Before the swathe of withdrawals, the German already planned to try out new players, but does this bode well for the future?
One of the criticisms thrown at Gernot Rohr has been in his rigid approach and unwillingness to fix what isn’t necessarily broken.
That modus operandi isn’t bad in itself, but there’s always a danger in sitting on one’s hands, expecting the individuals on the pitch to find solutions to in-game hurdles.
The German boss got an earful for Nigeria’s 2018 World Cup elimination by Argentina for his basic game management, despite Odion Ighalo missing a huge chance that could have made sure of the Super Eagles’ progress.
In the 4-4 draw vs Sierra Leone last year, the 67-year-old was reprimanded for an inability to effectively help his team across the line as they lost a four-goal lead on home turf.
Again, the experienced coach’s inadequacies were the refrain, although others chose to censure the players for not taking enough responsibility after half-time.
Having said that, the biggest criticism that typifies Rohr’s approach has been an inclination to lean on a select group regardless of their form and performances. It prompted complaints from Nigerians following the continued call-ups for Elderson Echiejile and Ogenyi Onazi in the past, while the German’s Ahmed Musa bias has been unmistakable.
In the same vein, the unwillingness to extend an olive branch to Anthony Nwakaeme — hasn’t played for Nigeria since November 2017 — and Simy — last Super Eagles appearance came in 2018 — for so long, despite their generally good performances for Trabzonspor and Crotone respectively beggared belief.
Be that as it may, the German surprised observers by including the towering Crotone forward in the initial 31-player list for this month’s Cameroon friendly having, more or less, ruled out every possibility weeks earlier due to being contracted to the lowly Pythagoreans.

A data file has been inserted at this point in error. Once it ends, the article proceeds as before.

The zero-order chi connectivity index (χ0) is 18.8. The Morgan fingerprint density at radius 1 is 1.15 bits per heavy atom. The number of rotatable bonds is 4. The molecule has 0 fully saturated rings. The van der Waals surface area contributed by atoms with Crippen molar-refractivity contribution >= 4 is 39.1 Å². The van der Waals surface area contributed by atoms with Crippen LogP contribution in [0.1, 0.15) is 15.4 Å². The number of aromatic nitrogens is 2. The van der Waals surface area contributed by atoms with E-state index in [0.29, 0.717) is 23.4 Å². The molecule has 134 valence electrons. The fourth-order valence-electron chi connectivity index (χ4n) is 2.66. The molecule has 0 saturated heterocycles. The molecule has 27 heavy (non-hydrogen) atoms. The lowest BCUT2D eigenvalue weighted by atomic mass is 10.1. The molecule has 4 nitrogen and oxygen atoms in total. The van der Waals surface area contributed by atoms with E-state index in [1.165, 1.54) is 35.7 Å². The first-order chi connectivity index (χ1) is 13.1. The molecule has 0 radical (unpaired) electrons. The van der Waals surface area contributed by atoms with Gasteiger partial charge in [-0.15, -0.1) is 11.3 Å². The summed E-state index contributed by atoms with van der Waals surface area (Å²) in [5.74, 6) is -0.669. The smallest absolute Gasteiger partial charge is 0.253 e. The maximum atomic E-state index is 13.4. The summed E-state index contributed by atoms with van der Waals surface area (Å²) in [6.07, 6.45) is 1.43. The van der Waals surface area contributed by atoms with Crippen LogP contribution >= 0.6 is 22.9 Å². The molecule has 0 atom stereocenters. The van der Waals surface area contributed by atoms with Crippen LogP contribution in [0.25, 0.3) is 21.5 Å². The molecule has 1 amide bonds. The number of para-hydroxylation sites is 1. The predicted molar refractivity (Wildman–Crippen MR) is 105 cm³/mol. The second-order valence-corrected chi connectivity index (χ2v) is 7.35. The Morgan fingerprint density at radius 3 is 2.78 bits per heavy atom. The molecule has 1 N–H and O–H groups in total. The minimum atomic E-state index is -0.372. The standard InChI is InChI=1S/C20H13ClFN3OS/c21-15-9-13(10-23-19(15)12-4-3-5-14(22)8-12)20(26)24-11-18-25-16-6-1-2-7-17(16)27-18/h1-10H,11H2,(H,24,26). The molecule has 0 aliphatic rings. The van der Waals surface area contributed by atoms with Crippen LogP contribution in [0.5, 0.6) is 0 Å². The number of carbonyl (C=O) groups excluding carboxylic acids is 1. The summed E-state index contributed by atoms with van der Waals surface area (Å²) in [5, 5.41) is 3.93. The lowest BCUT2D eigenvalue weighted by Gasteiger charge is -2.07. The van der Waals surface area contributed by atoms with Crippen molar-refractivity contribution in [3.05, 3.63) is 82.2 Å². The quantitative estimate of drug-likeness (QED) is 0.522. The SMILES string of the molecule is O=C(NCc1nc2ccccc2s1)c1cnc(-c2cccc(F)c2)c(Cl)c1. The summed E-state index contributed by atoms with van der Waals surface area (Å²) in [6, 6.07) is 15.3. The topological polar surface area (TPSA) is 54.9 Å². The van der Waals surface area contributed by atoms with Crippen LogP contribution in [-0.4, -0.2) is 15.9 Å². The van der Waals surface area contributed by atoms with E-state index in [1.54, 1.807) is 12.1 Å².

At the time, Goal looked into the possibility of a different approach to facing the Indomitable Lions, by leaving out established forwards like Victor Osimhen and Kelechi Iheanacho in favour of either uncapped or returning players like Simy.
Injuries to Nigeria’s most expensive player, Crotone’s top scorer and a host of other stars included means that idea may have been shelved. However, Rohr continues to express the inclination to utilise new players regardless.
“This friendly against Cameroon is an interesting game because we are going to have some of the new players, since some of our regular players will not be available due to injuries, and it is not easy to have everybody at this period because it is also the offseason period,” the Nigeria boss told the Caf website. “It is a big test and an opportunity to test the new players.
“Of course, we are not going to play for the result in Cameroon in Austria, but it’s an opportunity to see our boys and see something different with our systems against a very good team that will host the next Africa Cup of Nations.”
Further injuries and withdrawals in defence — Semi Ajayi, Ola Aina, Tyronne Ebuehi, Zaidu Sanusi and Kevin Akpoguma have all pulled out — since the aforementioned interview has left Rohr with a threadbare squad in Austria, but the German remains committed to his original plan.
“With this test match, you can see that so many players are not here and it’s an opportunity for us to try other players and see new faces who would have the chance to show something,” the German spoke after Tuesday’s training session.
While the unavoidable withdrawals have forced Rohr’s hand, there’s still a feeling he may have gone down this route having invited so many fringe players to the team in the first place.
Without a doubt, it’d have been bizarre to include so many peripheral stars, only to cut them out of the team eventually.
It remains to be seen how the 67-year-old makes lemonade out of lemons, but it presents some excitement given the unpredictability of the side that may be sent out from the off.
Regardless of how the two encounters with Cameroon pan out, the fact Rohr is not only willing to trial new individuals and systems but seemingly prepared to make some of them mainstays in the Afcon qualifiers represents progress.
Of course, the veteran manager will have to prove it’s not a one-off, but the possibility that he may change his basic rigid nature certainly has to excite the average supporter. Until he does, however, the jury remains out on the trainer’s predisposition to change.